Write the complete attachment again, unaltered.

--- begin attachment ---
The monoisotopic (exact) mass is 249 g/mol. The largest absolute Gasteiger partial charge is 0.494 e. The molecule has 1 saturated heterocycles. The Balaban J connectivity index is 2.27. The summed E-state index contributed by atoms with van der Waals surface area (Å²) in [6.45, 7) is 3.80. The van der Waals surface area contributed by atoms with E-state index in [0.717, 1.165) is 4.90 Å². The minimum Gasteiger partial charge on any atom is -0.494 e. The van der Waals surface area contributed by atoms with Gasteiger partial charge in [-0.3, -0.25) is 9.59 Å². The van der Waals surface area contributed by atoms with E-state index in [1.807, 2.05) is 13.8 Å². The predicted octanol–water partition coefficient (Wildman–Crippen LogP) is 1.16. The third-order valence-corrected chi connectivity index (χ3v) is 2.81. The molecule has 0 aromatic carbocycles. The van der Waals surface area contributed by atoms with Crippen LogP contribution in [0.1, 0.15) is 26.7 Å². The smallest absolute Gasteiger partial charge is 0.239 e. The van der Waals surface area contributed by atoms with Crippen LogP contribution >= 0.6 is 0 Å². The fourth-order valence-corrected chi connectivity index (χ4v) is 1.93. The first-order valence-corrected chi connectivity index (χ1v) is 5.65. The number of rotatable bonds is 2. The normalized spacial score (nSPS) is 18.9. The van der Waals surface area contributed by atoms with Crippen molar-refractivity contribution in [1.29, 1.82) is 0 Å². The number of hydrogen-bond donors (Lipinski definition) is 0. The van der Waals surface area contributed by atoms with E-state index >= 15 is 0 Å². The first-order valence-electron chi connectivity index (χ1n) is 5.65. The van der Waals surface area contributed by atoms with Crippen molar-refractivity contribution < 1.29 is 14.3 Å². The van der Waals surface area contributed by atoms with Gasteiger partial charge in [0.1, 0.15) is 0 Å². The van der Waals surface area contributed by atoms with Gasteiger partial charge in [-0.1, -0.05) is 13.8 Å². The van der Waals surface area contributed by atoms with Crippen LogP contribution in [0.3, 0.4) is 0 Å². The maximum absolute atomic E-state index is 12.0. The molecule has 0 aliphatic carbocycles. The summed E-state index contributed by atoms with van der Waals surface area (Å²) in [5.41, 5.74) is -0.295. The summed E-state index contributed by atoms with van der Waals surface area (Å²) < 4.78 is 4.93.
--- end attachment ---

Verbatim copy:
The monoisotopic (exact) mass is 249 g/mol. The largest absolute Gasteiger partial charge is 0.494 e. The molecule has 1 saturated heterocycles. The Balaban J connectivity index is 2.27. The summed E-state index contributed by atoms with van der Waals surface area (Å²) in [6.45, 7) is 3.80. The van der Waals surface area contributed by atoms with E-state index in [0.717, 1.165) is 4.90 Å². The minimum Gasteiger partial charge on any atom is -0.494 e. The van der Waals surface area contributed by atoms with Gasteiger partial charge in [-0.3, -0.25) is 9.59 Å². The van der Waals surface area contributed by atoms with E-state index in [1.807, 2.05) is 13.8 Å². The predicted octanol–water partition coefficient (Wildman–Crippen LogP) is 1.16. The third-order valence-corrected chi connectivity index (χ3v) is 2.81. The molecule has 0 aromatic carbocycles. The van der Waals surface area contributed by atoms with Crippen LogP contribution in [0.1, 0.15) is 26.7 Å². The smallest absolute Gasteiger partial charge is 0.239 e. The van der Waals surface area contributed by atoms with Crippen LogP contribution >= 0.6 is 0 Å². The fourth-order valence-corrected chi connectivity index (χ4v) is 1.93. The first-order valence-corrected chi connectivity index (χ1v) is 5.65. The number of rotatable bonds is 2. The normalized spacial score (nSPS) is 18.9. The van der Waals surface area contributed by atoms with Crippen molar-refractivity contribution in [1.29, 1.82) is 0 Å². The number of hydrogen-bond donors (Lipinski definition) is 0. The van der Waals surface area contributed by atoms with E-state index >= 15 is 0 Å². The first-order valence-electron chi connectivity index (χ1n) is 5.65. The van der Waals surface area contributed by atoms with Crippen molar-refractivity contribution < 1.29 is 14.3 Å². The van der Waals surface area contributed by atoms with Gasteiger partial charge in [0.1, 0.15) is 0 Å². The van der Waals surface area contributed by atoms with Gasteiger partial charge in [-0.1, -0.05) is 13.8 Å². The van der Waals surface area contributed by atoms with Crippen LogP contribution in [0.3, 0.4) is 0 Å². The maximum absolute atomic E-state index is 12.0. The molecule has 0 aliphatic carbocycles. The summed E-state index contributed by atoms with van der Waals surface area (Å²) in [5.41, 5.74) is -0.295. The summed E-state index contributed by atoms with van der Waals surface area (Å²) < 4.78 is 4.93.